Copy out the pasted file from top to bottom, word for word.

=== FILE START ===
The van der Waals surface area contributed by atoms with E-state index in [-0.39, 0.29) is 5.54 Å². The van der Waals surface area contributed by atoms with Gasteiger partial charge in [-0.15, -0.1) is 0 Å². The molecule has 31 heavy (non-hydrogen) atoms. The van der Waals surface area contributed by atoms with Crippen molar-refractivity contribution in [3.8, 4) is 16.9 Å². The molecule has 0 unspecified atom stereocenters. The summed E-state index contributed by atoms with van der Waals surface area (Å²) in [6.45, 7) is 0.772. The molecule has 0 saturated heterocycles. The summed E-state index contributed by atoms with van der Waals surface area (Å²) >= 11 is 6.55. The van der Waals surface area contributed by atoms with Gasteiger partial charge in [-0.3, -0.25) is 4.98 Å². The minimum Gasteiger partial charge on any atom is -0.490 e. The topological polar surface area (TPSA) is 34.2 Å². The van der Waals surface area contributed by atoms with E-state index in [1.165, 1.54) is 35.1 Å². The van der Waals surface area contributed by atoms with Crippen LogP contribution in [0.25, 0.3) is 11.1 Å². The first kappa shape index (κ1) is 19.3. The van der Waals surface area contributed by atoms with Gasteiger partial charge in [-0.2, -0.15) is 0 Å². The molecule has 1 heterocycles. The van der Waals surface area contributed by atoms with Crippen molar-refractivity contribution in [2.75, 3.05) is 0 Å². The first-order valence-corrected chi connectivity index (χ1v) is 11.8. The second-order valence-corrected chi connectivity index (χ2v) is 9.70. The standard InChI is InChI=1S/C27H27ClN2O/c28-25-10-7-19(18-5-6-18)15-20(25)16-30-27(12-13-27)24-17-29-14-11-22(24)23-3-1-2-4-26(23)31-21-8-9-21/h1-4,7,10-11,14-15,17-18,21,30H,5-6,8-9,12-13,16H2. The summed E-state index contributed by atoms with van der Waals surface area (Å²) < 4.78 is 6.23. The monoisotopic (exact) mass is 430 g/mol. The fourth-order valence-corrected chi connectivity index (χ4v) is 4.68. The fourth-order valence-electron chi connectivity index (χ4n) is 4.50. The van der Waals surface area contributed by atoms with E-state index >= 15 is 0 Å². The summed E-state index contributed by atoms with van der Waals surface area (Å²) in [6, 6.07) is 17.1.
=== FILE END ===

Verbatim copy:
The van der Waals surface area contributed by atoms with E-state index in [-0.39, 0.29) is 5.54 Å². The van der Waals surface area contributed by atoms with Gasteiger partial charge in [-0.15, -0.1) is 0 Å². The molecule has 31 heavy (non-hydrogen) atoms. The van der Waals surface area contributed by atoms with Crippen molar-refractivity contribution in [3.8, 4) is 16.9 Å². The molecule has 0 unspecified atom stereocenters. The summed E-state index contributed by atoms with van der Waals surface area (Å²) in [6.45, 7) is 0.772. The molecule has 0 saturated heterocycles. The summed E-state index contributed by atoms with van der Waals surface area (Å²) >= 11 is 6.55. The van der Waals surface area contributed by atoms with Gasteiger partial charge in [-0.3, -0.25) is 4.98 Å². The minimum Gasteiger partial charge on any atom is -0.490 e. The topological polar surface area (TPSA) is 34.2 Å². The van der Waals surface area contributed by atoms with E-state index in [1.165, 1.54) is 35.1 Å². The van der Waals surface area contributed by atoms with Crippen LogP contribution in [0.25, 0.3) is 11.1 Å². The first kappa shape index (κ1) is 19.3. The van der Waals surface area contributed by atoms with Gasteiger partial charge in [-0.2, -0.15) is 0 Å². The molecule has 1 heterocycles. The van der Waals surface area contributed by atoms with Crippen molar-refractivity contribution in [2.75, 3.05) is 0 Å². The first-order valence-corrected chi connectivity index (χ1v) is 11.8. The second-order valence-corrected chi connectivity index (χ2v) is 9.70. The standard InChI is InChI=1S/C27H27ClN2O/c28-25-10-7-19(18-5-6-18)15-20(25)16-30-27(12-13-27)24-17-29-14-11-22(24)23-3-1-2-4-26(23)31-21-8-9-21/h1-4,7,10-11,14-15,17-18,21,30H,5-6,8-9,12-13,16H2. The summed E-state index contributed by atoms with van der Waals surface area (Å²) < 4.78 is 6.23. The monoisotopic (exact) mass is 430 g/mol. The fourth-order valence-corrected chi connectivity index (χ4v) is 4.68. The fourth-order valence-electron chi connectivity index (χ4n) is 4.50. The van der Waals surface area contributed by atoms with E-state index >= 15 is 0 Å². The summed E-state index contributed by atoms with van der Waals surface area (Å²) in [6, 6.07) is 17.1.